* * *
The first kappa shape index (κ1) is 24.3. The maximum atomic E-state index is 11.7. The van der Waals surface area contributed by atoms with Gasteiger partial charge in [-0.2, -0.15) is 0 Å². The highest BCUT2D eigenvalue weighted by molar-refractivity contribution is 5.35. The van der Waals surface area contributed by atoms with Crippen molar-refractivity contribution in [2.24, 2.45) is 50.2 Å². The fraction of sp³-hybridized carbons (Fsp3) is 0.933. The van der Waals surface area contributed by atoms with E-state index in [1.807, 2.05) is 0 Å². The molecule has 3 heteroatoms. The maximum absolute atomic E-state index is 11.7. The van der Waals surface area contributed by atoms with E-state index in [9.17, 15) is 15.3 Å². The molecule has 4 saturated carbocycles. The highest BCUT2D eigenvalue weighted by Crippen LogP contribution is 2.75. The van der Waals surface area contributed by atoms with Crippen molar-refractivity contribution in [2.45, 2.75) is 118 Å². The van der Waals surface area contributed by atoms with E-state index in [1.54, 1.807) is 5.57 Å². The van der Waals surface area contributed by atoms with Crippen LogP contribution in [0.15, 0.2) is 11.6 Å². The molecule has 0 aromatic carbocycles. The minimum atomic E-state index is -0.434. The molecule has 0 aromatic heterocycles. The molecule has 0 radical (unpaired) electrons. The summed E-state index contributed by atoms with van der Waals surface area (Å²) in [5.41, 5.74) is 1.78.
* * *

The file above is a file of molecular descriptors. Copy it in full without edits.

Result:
The first kappa shape index (κ1) is 24.3. The maximum atomic E-state index is 11.7. The van der Waals surface area contributed by atoms with Gasteiger partial charge in [-0.2, -0.15) is 0 Å². The highest BCUT2D eigenvalue weighted by molar-refractivity contribution is 5.35. The van der Waals surface area contributed by atoms with Crippen molar-refractivity contribution in [2.24, 2.45) is 50.2 Å². The fraction of sp³-hybridized carbons (Fsp3) is 0.933. The van der Waals surface area contributed by atoms with E-state index in [1.807, 2.05) is 0 Å². The molecule has 3 heteroatoms. The maximum absolute atomic E-state index is 11.7. The van der Waals surface area contributed by atoms with E-state index in [9.17, 15) is 15.3 Å². The molecule has 4 saturated carbocycles. The highest BCUT2D eigenvalue weighted by Crippen LogP contribution is 2.75. The van der Waals surface area contributed by atoms with Crippen molar-refractivity contribution in [2.45, 2.75) is 118 Å². The van der Waals surface area contributed by atoms with E-state index in [1.54, 1.807) is 5.57 Å². The van der Waals surface area contributed by atoms with Crippen LogP contribution in [0.15, 0.2) is 11.6 Å². The molecule has 0 aromatic carbocycles. The minimum atomic E-state index is -0.434. The molecule has 0 aromatic heterocycles. The molecule has 0 radical (unpaired) electrons. The summed E-state index contributed by atoms with van der Waals surface area (Å²) in [5.41, 5.74) is 1.78.